Goodbye old Arctic sea ice! Watch here the ice evolution video from 1987 to 2014!

According to the January 2015 report by NOAA Climate.gov “Old ice in Arctic vanishingly rare”: …Decades ago, the majority of the Arctic’s winter ice pack was made up of thick, perennial ice. Today, very old ice is extremely rare…

The below first video animation tracks the relative amount of ice of different ages from 1987 through early November 2014: … the oldest ice is in white (more than 9 years old) – the youngest ice means “first-year ice,” which formed in the most recent winter is in dark blue – open water is indicated in drak gray . As the animation shows, Arctic sea ice doesn’t hold still, it moves continually. East of Greenland, the Fram Strait (see right end of picture + video) is an exit ramp for ice out of the Arctic Ocean. The melting of old ice as it passes through the warm waters of the Beaufort Sea (see left end side of picture + video – North of Alaska)… 

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The above video animation was done by NOAA Climate.gov team, based on research data provided by Mark Tschudi, CCAR, University of Colorado. Sea ice age is estimated by tracking of ice parcels using satellite imagery and drifting ocean buoys…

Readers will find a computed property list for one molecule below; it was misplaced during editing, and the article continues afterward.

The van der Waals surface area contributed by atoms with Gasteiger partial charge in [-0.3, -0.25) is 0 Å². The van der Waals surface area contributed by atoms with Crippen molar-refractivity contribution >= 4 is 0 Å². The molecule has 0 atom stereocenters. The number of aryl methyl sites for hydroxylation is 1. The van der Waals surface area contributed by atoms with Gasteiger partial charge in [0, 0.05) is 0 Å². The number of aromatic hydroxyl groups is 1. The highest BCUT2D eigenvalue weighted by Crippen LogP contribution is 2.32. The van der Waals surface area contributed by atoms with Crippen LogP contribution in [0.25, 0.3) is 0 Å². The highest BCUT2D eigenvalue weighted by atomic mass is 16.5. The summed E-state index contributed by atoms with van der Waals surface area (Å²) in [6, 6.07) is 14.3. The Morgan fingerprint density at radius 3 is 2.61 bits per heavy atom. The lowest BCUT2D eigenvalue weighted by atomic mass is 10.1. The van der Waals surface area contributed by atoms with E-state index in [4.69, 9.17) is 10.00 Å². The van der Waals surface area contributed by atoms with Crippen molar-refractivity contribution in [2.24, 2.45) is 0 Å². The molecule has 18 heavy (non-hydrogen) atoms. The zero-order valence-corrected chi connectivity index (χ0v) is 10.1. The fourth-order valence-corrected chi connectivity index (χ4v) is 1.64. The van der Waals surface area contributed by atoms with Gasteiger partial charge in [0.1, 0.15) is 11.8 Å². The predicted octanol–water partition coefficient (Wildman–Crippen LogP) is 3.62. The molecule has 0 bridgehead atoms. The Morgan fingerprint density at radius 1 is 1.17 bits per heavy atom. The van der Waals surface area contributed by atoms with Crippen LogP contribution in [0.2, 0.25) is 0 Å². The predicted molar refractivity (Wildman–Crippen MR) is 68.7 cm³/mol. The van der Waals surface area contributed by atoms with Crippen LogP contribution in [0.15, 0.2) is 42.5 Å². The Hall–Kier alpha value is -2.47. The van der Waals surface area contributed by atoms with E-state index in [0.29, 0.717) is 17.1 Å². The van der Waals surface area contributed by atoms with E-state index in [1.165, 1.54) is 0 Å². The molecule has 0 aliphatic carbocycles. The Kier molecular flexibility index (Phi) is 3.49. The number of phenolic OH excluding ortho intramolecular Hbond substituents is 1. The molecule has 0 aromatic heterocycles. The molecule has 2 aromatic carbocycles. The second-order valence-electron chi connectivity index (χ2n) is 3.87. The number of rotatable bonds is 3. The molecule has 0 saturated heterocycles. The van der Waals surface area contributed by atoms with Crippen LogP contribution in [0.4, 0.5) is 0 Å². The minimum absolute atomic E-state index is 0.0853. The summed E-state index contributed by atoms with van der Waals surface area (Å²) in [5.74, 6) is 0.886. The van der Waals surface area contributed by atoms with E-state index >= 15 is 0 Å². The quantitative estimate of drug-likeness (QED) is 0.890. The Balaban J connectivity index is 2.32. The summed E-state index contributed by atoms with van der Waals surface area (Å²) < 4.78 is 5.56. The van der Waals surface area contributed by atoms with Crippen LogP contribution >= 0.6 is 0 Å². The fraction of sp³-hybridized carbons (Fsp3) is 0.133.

Further info under https://www.climate.gov/ or under https://www.facebook.com/NOAAClimateGov 

On September 17, 2014, as it is shown on the below video, the Arctic sea ice reached its minimum extent for 2014. At 1.94 million square miles (5.02 million square kilometers), it’s the sixth lowest extent of the satellite record (see here picture of the Arctic sea ice extent >>).  

Let’s remember that the sea ice acts as a vital air conditioner for the planet, reflecting energy from the sun. But with warmer temperatures and thinner, less resilient ice, the Arctic sea ice is on a downward trend… 

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